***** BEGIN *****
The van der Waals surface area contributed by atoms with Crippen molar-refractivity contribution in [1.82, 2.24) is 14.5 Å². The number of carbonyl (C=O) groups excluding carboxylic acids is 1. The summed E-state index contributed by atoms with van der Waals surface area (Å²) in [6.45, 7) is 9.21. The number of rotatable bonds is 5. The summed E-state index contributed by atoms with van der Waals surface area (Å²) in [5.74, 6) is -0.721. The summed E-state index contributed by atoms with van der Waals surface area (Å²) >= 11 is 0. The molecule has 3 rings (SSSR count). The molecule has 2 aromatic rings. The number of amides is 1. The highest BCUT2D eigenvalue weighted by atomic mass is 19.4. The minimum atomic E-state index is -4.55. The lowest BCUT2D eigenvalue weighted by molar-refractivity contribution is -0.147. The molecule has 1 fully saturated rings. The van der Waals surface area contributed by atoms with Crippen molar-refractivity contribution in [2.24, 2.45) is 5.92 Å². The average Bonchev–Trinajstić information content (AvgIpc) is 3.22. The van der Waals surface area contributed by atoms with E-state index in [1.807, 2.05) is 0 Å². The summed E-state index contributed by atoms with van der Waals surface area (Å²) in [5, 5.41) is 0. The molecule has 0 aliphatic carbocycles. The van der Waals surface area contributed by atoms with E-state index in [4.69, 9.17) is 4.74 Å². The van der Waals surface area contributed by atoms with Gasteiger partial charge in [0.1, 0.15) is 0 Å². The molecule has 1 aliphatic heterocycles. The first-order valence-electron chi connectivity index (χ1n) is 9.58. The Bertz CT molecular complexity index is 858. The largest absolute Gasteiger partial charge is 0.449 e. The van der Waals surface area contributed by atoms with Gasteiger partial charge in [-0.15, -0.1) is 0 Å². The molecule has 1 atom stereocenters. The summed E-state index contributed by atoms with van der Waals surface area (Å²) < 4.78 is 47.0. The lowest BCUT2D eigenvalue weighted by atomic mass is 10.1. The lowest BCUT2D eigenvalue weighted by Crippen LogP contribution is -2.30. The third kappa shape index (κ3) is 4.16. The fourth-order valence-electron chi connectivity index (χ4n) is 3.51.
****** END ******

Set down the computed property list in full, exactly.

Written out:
The van der Waals surface area contributed by atoms with Crippen molar-refractivity contribution in [1.82, 2.24) is 14.5 Å². The number of carbonyl (C=O) groups excluding carboxylic acids is 1. The summed E-state index contributed by atoms with van der Waals surface area (Å²) in [6.45, 7) is 9.21. The number of rotatable bonds is 5. The summed E-state index contributed by atoms with van der Waals surface area (Å²) in [5.74, 6) is -0.721. The summed E-state index contributed by atoms with van der Waals surface area (Å²) >= 11 is 0. The molecule has 3 rings (SSSR count). The molecule has 2 aromatic rings. The number of amides is 1. The highest BCUT2D eigenvalue weighted by atomic mass is 19.4. The minimum atomic E-state index is -4.55. The lowest BCUT2D eigenvalue weighted by molar-refractivity contribution is -0.147. The molecule has 1 fully saturated rings. The van der Waals surface area contributed by atoms with Crippen molar-refractivity contribution in [2.24, 2.45) is 5.92 Å². The average Bonchev–Trinajstić information content (AvgIpc) is 3.22. The van der Waals surface area contributed by atoms with E-state index in [1.807, 2.05) is 0 Å². The summed E-state index contributed by atoms with van der Waals surface area (Å²) in [5, 5.41) is 0. The molecule has 0 aliphatic carbocycles. The van der Waals surface area contributed by atoms with E-state index in [4.69, 9.17) is 4.74 Å². The van der Waals surface area contributed by atoms with Gasteiger partial charge in [0.1, 0.15) is 0 Å². The molecule has 1 aliphatic heterocycles. The first-order valence-electron chi connectivity index (χ1n) is 9.58. The Bertz CT molecular complexity index is 858. The largest absolute Gasteiger partial charge is 0.449 e. The van der Waals surface area contributed by atoms with Gasteiger partial charge in [-0.15, -0.1) is 0 Å². The molecule has 1 atom stereocenters. The summed E-state index contributed by atoms with van der Waals surface area (Å²) < 4.78 is 47.0. The lowest BCUT2D eigenvalue weighted by atomic mass is 10.1. The lowest BCUT2D eigenvalue weighted by Crippen LogP contribution is -2.30. The third kappa shape index (κ3) is 4.16. The fourth-order valence-electron chi connectivity index (χ4n) is 3.51.